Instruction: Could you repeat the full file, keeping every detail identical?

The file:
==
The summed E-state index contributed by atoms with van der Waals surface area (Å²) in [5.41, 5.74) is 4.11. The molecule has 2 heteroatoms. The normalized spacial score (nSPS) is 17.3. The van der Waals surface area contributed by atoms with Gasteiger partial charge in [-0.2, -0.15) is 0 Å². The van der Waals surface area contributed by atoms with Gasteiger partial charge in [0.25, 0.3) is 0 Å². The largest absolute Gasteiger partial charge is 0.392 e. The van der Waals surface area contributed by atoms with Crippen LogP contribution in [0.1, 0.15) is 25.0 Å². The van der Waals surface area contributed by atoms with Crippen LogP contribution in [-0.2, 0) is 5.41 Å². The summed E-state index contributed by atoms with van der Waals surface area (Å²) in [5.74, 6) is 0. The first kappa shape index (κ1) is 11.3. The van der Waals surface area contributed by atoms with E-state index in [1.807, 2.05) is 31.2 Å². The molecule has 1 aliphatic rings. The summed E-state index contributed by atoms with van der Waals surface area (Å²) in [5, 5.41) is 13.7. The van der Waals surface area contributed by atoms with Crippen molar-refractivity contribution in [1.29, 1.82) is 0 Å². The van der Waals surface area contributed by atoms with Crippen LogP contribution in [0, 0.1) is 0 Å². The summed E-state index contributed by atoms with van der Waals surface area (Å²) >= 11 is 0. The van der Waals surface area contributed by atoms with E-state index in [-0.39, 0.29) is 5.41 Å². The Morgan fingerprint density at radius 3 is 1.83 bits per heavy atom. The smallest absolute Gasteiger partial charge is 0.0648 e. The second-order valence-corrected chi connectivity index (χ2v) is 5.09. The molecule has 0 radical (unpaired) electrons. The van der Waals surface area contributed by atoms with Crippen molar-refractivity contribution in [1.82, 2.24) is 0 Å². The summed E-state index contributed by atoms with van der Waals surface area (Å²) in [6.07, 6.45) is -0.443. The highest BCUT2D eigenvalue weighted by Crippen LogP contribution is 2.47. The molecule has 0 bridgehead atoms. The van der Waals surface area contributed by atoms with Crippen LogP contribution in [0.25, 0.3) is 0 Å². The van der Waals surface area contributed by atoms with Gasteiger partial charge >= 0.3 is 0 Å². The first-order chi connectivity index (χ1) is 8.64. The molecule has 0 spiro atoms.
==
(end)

The summed E-state index contributed by atoms with van der Waals surface area (Å²) in [5.41, 5.74) is 4.11. The molecule has 2 heteroatoms. The normalized spacial score (nSPS) is 17.3. The van der Waals surface area contributed by atoms with Gasteiger partial charge in [-0.2, -0.15) is 0 Å². The van der Waals surface area contributed by atoms with Gasteiger partial charge in [0.25, 0.3) is 0 Å². The largest absolute Gasteiger partial charge is 0.392 e. The van der Waals surface area contributed by atoms with Crippen LogP contribution in [0.1, 0.15) is 25.0 Å². The van der Waals surface area contributed by atoms with Crippen LogP contribution in [-0.2, 0) is 5.41 Å². The summed E-state index contributed by atoms with van der Waals surface area (Å²) in [5.74, 6) is 0. The first kappa shape index (κ1) is 11.3. The van der Waals surface area contributed by atoms with E-state index in [1.807, 2.05) is 31.2 Å². The molecule has 1 aliphatic rings. The summed E-state index contributed by atoms with van der Waals surface area (Å²) in [5, 5.41) is 13.7. The van der Waals surface area contributed by atoms with Crippen molar-refractivity contribution in [1.29, 1.82) is 0 Å². The van der Waals surface area contributed by atoms with Crippen LogP contribution in [0, 0.1) is 0 Å². The summed E-state index contributed by atoms with van der Waals surface area (Å²) >= 11 is 0. The van der Waals surface area contributed by atoms with E-state index in [-0.39, 0.29) is 5.41 Å². The Morgan fingerprint density at radius 3 is 1.83 bits per heavy atom. The smallest absolute Gasteiger partial charge is 0.0648 e. The second-order valence-corrected chi connectivity index (χ2v) is 5.09. The molecule has 0 radical (unpaired) electrons. The van der Waals surface area contributed by atoms with Crippen molar-refractivity contribution in [1.82, 2.24) is 0 Å². The summed E-state index contributed by atoms with van der Waals surface area (Å²) in [6.07, 6.45) is -0.443. The highest BCUT2D eigenvalue weighted by Crippen LogP contribution is 2.47. The molecule has 0 bridgehead atoms. The van der Waals surface area contributed by atoms with Crippen LogP contribution in [0.25, 0.3) is 0 Å². The van der Waals surface area contributed by atoms with Gasteiger partial charge >= 0.3 is 0 Å². The first-order chi connectivity index (χ1) is 8.64. The molecule has 0 spiro atoms.